|Edition||1st Published, 2020|
|Number of Pages||152|
রক্ষাকবচ – মনীষ মখোপাধ্যায়
In Bengali literature, the horror stories and novels of ghosts, spirits, graveyards, etc., have been crushed for a long time, but there is very little work on mythology, tantra-mantra, and deities. But lately, Manish Mukherjee’s book ‘Rakshakbach’ has come to the fore from the other side of the spotlight that the writers are aiming for in this sub-night.
As a reader, I don’t have that previous loan. It took several days to read the seven stories. Let’s be gay, the first story ‘Curse’. While fighting against the hypocritical Tantric, a teacher was subjected to a terrible curse. The poor began to lose one loved one after another.
I like the writing. The book goes north as a first impression.
The name of the next story is ‘Vampire’. While treating a sick patient, a doctor fell into a deep path. Success is not coming to anything conventional. Incidentally, after taking refuge in a psychiatrist and a tantric, the drama continues to grow.
The story is good as a time pass, but I didn’t like the finish.
Story number three is ‘Night Fairy’. An artist is involved in medieval dark art for a living. He created a statue of The Witch by Salvatore Rosa, another famous artist. Incidentally, life is also established in the body of the goddess. But the poor man did not understand the price to be paid for this work.
I like the story very much. I don’t know how true the history mentioned in the text is, but I had a lot of fun.
The next story book is titled ‘Rakshakbach’. Many years ago an invaluable gem came to India from Egypt. With her help, the goddess Chhinnamasta was awakened by a power-hungry zamindar. But the poor man could not enjoy the power given to him by the goddess, he passed the thing to his nephew before he died in the smoke. The witch has the ability to see the future by gaining that naibputra.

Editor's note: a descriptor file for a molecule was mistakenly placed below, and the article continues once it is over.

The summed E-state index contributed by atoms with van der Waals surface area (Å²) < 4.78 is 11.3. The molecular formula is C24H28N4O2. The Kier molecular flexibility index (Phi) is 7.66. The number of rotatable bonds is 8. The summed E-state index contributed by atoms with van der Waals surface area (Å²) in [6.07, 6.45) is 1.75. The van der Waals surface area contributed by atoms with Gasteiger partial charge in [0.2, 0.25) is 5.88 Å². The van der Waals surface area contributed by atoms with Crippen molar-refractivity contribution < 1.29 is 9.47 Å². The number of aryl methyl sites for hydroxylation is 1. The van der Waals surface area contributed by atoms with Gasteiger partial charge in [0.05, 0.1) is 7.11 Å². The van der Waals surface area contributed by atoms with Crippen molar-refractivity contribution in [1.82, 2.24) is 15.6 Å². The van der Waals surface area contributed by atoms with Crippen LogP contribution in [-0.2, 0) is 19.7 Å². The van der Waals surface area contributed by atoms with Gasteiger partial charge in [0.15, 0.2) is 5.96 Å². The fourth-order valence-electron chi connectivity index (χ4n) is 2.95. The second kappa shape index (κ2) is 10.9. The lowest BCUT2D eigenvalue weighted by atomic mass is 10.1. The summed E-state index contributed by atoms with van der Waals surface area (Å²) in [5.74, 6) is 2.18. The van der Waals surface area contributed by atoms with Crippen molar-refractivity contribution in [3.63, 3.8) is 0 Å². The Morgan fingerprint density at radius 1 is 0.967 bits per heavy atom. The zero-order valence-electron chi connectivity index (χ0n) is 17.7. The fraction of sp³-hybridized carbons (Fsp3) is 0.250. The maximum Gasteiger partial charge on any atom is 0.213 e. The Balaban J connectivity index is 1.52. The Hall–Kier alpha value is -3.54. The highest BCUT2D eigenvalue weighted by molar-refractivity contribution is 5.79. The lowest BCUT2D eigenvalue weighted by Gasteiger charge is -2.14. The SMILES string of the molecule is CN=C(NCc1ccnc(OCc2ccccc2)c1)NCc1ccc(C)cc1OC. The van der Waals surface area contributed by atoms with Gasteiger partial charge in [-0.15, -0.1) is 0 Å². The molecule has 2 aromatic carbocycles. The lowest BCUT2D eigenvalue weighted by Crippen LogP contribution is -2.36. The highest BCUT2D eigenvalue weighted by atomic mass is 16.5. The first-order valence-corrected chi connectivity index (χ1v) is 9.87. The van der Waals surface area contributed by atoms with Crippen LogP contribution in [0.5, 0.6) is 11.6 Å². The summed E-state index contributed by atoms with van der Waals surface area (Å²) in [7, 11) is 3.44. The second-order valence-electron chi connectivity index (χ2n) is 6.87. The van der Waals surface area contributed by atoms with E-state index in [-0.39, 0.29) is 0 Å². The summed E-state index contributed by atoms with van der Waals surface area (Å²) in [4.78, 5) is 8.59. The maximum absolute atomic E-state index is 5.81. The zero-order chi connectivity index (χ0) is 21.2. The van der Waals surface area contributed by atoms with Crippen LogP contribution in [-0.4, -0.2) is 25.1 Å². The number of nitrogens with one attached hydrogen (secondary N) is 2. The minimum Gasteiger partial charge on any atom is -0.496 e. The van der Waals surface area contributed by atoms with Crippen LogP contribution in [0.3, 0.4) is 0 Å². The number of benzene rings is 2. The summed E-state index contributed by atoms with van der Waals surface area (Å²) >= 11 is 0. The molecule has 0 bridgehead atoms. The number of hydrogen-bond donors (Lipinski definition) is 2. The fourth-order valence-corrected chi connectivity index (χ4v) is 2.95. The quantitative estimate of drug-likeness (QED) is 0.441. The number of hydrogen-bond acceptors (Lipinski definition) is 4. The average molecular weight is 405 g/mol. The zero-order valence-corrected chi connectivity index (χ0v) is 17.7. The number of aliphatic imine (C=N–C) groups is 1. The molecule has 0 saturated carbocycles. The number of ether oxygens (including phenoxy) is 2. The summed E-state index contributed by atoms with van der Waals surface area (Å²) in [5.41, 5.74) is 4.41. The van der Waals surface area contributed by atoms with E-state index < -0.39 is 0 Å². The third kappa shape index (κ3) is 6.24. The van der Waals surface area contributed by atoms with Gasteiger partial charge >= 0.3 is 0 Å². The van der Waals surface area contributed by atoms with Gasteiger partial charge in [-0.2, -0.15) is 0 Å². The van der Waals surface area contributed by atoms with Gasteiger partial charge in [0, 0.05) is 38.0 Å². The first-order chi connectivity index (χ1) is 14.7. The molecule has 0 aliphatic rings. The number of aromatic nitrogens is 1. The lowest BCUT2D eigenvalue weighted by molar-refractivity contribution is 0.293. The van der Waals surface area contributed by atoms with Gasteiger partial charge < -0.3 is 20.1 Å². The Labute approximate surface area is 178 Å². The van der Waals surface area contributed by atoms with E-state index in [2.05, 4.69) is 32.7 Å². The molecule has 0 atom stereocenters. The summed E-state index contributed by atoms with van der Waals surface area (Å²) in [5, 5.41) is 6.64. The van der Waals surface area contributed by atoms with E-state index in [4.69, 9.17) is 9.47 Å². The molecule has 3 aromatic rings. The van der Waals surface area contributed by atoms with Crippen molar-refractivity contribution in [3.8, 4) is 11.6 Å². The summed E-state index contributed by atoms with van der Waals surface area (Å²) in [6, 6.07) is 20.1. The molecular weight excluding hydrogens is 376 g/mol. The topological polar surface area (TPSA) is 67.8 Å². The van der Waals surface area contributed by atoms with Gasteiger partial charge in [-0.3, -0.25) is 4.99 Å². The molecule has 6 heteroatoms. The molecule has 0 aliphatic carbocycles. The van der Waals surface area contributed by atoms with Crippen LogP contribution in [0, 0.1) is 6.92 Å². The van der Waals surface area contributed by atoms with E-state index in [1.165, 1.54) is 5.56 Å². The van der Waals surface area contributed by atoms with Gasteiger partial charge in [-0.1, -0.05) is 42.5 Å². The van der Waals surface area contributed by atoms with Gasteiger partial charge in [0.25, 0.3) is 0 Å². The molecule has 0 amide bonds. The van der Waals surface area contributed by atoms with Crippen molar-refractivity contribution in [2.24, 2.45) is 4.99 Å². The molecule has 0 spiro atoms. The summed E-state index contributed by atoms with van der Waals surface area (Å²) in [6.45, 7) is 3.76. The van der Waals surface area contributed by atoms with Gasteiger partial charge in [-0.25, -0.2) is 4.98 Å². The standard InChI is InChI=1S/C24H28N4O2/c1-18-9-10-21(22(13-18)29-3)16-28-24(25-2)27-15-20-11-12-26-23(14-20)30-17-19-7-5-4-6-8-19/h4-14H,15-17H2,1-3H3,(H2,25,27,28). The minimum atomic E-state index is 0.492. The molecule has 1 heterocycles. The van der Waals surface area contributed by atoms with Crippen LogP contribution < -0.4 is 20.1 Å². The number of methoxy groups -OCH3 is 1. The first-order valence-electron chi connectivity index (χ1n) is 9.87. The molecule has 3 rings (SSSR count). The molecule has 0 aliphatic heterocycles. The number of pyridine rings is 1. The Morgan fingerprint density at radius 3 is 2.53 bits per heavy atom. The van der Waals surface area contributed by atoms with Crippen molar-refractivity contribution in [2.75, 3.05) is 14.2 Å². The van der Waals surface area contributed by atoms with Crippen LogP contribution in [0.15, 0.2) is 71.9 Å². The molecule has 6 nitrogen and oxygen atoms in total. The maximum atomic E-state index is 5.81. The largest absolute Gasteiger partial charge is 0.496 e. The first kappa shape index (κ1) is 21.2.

In my opinion this is the best story in the book. There was a bit of detailing, as well as eye-catching presentation.
Story number five is ‘Vajracharchika’. A demonic Tantric arrived at the crematorium. No one in the village wants to go there for fear. But the arrogant ruler of Nandabari will go to that crematorium to burn his mother’s body. But the poor people did not know that a terrible thunderbolt was waiting for them.
I will call it the second best story in the book. Great writing, finishing-detailing.
Story number six is called ‘Darkness’. Falling into greed, a devotee invokes the evil goddess with the help of Aghori Tantric. But after attaining success, he could no longer enjoy the God-given power. The freed Karnapishachini started and ransacked the whole village. In the name of investigating the death of the uncle’s nephew as a hobby.
I also like this story. The style of writing has been enlivened by the touch of humor. But I did not like the finish
The last story is ‘Today is the rest of the night’. A man kills his wife at the instigation of a devil. But then one has to surrender oneself to the devil at the feet of gratitude.
This time I will speak a little harshly. There was the satisfaction of reading the whole book, but at the end there was a rhythmic fall in this story. Very typical idea, finishing is the same. I don’t think the book would have been damaged without this story. But I will not say that others will feel bad because I did not like it.
The version published from the beginning is a little different than the Indian version. As well as increasing the number of stories, some great illustrations have been added. At the same time, Sajal Chowdhury’s eye-catching cover has added a different dimension with the beautiful paper, binding, etc. of Adi Prakashan. There are some spelling and beard mistakes. It would have been better to correct these.